In August, Asiimwe Rabbin led the first-ever Birthright group from Uganda on a 10-day trip to Israel. It was his second visit to the country, having participated in a previous gathering of Conservative youth movement leaders in Jerusalem.
This week, however, Rabbin was notified that he will not be able to spend a semester studying at the Conservative yeshiva in Jerusalem as he had planned. The government of Israel, he was told, does not deem him Jewish enough.
Rabbin, 28, belongs to the Abayudaya community, whose members embraced Judaism about 100 years ago but who only officially converted in recent years. Almost all of the Abayudaya were converted by rabbis affiliated with the Conservative-Masorti movement.
According to the Law of Return, an individual can immigrate to Israel if he or she has converted to Judaism, provided that the conversion was undertaken in a “recognized Jewish community.” It does not matter whether the conversion was overseen by Orthodox or non-Orthodox rabbis.
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Two years ago, the Jewish Agency ruled that the Abayudaya are a “recognized Jewish community” for the purpose of this law. However, the Interior Ministry, which has the final say on approving visa requests, does not accept this ruling.
The yeshiva program in which Rabbin had planned to enroll is sponsored by Masa, an organization that brings 12,000 young Jews to Israel every year on hundreds of study, volunteer and internship programs. Masa receives most of its funding from the Jewish Agency. In order to participate in Masa-sponsored programs, applicants must receive approval in advance for what is known as a “Masa visa.” Such visas are granted only to applicants who are eligible to immigrate to Israel under the Law of Return.
Asked why Rabbin had been turned down, if the Jewish Agency recognizes the Abayudaya as eligible under the Law of Return, Masa Executive Director Liran Avisar Ben Horin told Haaretz: “The Jewish Agency does indeed recognize members of the Abayudaya community who converted after 2009, but decisions regarding eligibility under the Law of Return are in the hands of the Interior Ministry. As Masa is subject to conditions set by the Interior Ministry in this regard, we were forced to turn down his request for a Masa visa.”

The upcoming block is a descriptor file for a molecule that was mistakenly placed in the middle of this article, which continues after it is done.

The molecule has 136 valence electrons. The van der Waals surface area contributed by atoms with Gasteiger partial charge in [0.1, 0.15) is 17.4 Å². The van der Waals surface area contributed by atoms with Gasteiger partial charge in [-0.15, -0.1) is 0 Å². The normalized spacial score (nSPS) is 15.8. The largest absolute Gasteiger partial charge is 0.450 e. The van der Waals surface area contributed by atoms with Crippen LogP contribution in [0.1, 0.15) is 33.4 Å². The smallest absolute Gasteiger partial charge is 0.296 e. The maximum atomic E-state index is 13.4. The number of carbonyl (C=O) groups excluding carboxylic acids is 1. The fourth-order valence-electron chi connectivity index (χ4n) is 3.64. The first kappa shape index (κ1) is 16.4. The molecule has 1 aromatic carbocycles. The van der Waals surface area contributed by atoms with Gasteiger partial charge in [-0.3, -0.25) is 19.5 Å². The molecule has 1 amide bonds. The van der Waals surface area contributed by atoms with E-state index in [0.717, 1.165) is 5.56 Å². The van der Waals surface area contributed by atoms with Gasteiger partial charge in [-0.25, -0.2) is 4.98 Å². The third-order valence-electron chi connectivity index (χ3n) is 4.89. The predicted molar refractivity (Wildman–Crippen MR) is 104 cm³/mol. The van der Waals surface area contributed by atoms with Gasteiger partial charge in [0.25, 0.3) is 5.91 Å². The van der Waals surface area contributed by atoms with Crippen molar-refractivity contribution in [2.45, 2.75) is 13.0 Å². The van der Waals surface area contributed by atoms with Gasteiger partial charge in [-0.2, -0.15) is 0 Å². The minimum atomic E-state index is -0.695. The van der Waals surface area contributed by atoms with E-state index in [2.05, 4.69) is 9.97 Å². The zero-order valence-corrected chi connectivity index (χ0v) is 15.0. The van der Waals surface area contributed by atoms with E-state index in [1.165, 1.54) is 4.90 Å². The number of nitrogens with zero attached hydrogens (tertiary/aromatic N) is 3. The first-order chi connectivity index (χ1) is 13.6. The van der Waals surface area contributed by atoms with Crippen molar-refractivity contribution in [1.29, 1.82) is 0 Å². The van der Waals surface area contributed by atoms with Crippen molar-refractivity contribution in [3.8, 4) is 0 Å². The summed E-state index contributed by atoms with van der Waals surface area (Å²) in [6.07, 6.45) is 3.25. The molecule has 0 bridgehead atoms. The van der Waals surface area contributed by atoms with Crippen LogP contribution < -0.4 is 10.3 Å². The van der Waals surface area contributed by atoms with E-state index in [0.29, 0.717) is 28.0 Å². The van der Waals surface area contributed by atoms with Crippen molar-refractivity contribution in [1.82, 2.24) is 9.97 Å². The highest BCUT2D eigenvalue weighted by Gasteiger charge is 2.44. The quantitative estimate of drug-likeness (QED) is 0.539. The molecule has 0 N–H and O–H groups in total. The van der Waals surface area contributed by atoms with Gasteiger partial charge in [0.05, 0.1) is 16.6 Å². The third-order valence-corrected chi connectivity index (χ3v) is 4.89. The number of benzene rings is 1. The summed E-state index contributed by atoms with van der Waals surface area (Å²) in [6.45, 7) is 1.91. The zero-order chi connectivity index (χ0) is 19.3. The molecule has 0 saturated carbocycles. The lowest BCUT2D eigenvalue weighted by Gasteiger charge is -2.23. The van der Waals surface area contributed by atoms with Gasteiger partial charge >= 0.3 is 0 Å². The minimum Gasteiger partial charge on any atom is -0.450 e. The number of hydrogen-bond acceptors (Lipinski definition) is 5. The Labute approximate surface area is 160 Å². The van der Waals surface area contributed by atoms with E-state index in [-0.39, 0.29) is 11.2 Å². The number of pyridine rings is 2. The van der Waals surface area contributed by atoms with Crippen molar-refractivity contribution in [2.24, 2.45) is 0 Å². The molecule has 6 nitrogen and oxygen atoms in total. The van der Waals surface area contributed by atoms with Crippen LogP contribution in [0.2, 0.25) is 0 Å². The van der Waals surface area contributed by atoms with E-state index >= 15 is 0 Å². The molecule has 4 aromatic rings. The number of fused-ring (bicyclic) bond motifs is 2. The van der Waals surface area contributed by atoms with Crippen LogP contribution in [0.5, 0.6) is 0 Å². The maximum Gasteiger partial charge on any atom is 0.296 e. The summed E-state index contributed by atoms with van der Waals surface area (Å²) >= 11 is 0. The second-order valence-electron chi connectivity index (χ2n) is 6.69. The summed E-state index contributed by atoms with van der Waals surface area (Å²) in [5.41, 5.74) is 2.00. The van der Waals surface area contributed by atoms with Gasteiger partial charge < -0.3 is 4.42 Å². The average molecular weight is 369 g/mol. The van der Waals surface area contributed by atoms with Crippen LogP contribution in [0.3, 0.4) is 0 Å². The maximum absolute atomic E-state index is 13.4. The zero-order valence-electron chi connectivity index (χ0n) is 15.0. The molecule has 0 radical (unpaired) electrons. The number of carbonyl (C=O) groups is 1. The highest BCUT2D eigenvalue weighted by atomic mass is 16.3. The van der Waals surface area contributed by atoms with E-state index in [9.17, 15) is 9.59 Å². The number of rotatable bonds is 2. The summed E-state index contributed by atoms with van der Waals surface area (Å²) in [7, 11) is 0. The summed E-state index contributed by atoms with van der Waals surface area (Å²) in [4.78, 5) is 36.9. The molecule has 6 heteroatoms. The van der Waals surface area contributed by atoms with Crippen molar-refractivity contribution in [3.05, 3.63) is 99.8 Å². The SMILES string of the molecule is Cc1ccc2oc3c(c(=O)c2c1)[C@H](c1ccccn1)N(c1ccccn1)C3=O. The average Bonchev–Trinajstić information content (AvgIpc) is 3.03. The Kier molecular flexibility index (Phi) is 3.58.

About half a dozen members of the Abayudaya community have studied at the Conservative yeshiva in recent years, but many others have seen their requests to participate in programs in Israel rejected. Even those who were allowed to study at the yeshiva were told that they were not eligible for the scholarships available to most other Masa participants. The Abayudaya Birthright trip, which had been in the planning for years, got off the ground only because the Interior Ministry agreed in advance not to cause problems for the participants when they landed in Israel.
Last December, a member of the community who had been accepted into a program at the Conservative yeshiva in Jerusalem was detained upon arrival at Ben-Gurion Airport and deported the following morning. The incident sparked international outrage and accusations of racism.
In May, another member of the community, who had applied to immigrate to Israel under the Law of Return, had his request denied. The High Court of Justice issued a temporary injunction, however, blocking his deportation.
Rabbi Andrew Sacks, director of the Conservative movement’s Rabbinical Assembly in Israel, said he hoped that the decision to rejects Rabbin’s Masa visa was “based on a misunderstanding or miscommunication.
“After it announced its recognition of the Abayudaya community, we are confident that the Jewish Agency will honor its commitment,” he said.
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